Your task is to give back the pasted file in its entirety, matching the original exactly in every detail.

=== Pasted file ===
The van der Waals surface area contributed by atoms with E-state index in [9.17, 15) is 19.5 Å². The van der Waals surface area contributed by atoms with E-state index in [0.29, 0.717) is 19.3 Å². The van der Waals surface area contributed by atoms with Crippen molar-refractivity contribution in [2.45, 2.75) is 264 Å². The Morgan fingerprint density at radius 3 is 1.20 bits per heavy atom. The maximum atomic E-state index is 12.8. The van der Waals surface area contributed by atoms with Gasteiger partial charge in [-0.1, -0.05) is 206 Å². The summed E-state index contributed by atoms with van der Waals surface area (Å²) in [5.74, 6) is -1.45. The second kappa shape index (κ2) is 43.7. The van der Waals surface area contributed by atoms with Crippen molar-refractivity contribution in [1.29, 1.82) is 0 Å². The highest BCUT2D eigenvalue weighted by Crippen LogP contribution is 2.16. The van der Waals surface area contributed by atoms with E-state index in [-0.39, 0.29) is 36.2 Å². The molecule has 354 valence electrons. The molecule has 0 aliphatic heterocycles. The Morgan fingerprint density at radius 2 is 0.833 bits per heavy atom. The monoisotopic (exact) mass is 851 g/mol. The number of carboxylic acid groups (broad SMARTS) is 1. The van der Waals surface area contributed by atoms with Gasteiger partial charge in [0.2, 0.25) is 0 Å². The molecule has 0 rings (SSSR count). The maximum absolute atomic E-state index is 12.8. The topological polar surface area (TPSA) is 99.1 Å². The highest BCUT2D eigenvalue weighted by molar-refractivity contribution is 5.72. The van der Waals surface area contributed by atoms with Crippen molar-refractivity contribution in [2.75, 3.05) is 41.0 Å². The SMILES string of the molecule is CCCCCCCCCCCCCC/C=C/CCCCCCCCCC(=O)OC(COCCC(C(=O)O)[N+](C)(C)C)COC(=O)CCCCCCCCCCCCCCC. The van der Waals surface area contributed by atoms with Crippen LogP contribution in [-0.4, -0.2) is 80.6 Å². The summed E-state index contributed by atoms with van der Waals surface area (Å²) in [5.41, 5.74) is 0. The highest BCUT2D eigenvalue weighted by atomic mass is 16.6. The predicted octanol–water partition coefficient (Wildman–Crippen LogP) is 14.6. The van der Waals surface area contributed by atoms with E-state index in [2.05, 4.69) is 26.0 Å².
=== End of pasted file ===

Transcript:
The van der Waals surface area contributed by atoms with E-state index in [9.17, 15) is 19.5 Å². The van der Waals surface area contributed by atoms with E-state index in [0.29, 0.717) is 19.3 Å². The van der Waals surface area contributed by atoms with Crippen molar-refractivity contribution in [2.45, 2.75) is 264 Å². The Morgan fingerprint density at radius 3 is 1.20 bits per heavy atom. The maximum atomic E-state index is 12.8. The van der Waals surface area contributed by atoms with Gasteiger partial charge in [-0.1, -0.05) is 206 Å². The summed E-state index contributed by atoms with van der Waals surface area (Å²) in [5.74, 6) is -1.45. The second kappa shape index (κ2) is 43.7. The van der Waals surface area contributed by atoms with Crippen molar-refractivity contribution in [1.29, 1.82) is 0 Å². The highest BCUT2D eigenvalue weighted by Crippen LogP contribution is 2.16. The van der Waals surface area contributed by atoms with E-state index in [-0.39, 0.29) is 36.2 Å². The molecule has 354 valence electrons. The molecule has 0 aliphatic heterocycles. The Morgan fingerprint density at radius 2 is 0.833 bits per heavy atom. The monoisotopic (exact) mass is 851 g/mol. The number of carboxylic acid groups (broad SMARTS) is 1. The van der Waals surface area contributed by atoms with Gasteiger partial charge in [0.2, 0.25) is 0 Å². The molecule has 0 rings (SSSR count). The maximum absolute atomic E-state index is 12.8. The topological polar surface area (TPSA) is 99.1 Å². The highest BCUT2D eigenvalue weighted by molar-refractivity contribution is 5.72. The van der Waals surface area contributed by atoms with Crippen molar-refractivity contribution in [2.75, 3.05) is 41.0 Å². The SMILES string of the molecule is CCCCCCCCCCCCCC/C=C/CCCCCCCCCC(=O)OC(COCCC(C(=O)O)[N+](C)(C)C)COC(=O)CCCCCCCCCCCCCCC. The van der Waals surface area contributed by atoms with Crippen LogP contribution in [-0.4, -0.2) is 80.6 Å². The summed E-state index contributed by atoms with van der Waals surface area (Å²) in [5.41, 5.74) is 0. The highest BCUT2D eigenvalue weighted by atomic mass is 16.6. The predicted octanol–water partition coefficient (Wildman–Crippen LogP) is 14.6. The van der Waals surface area contributed by atoms with E-state index in [2.05, 4.69) is 26.0 Å².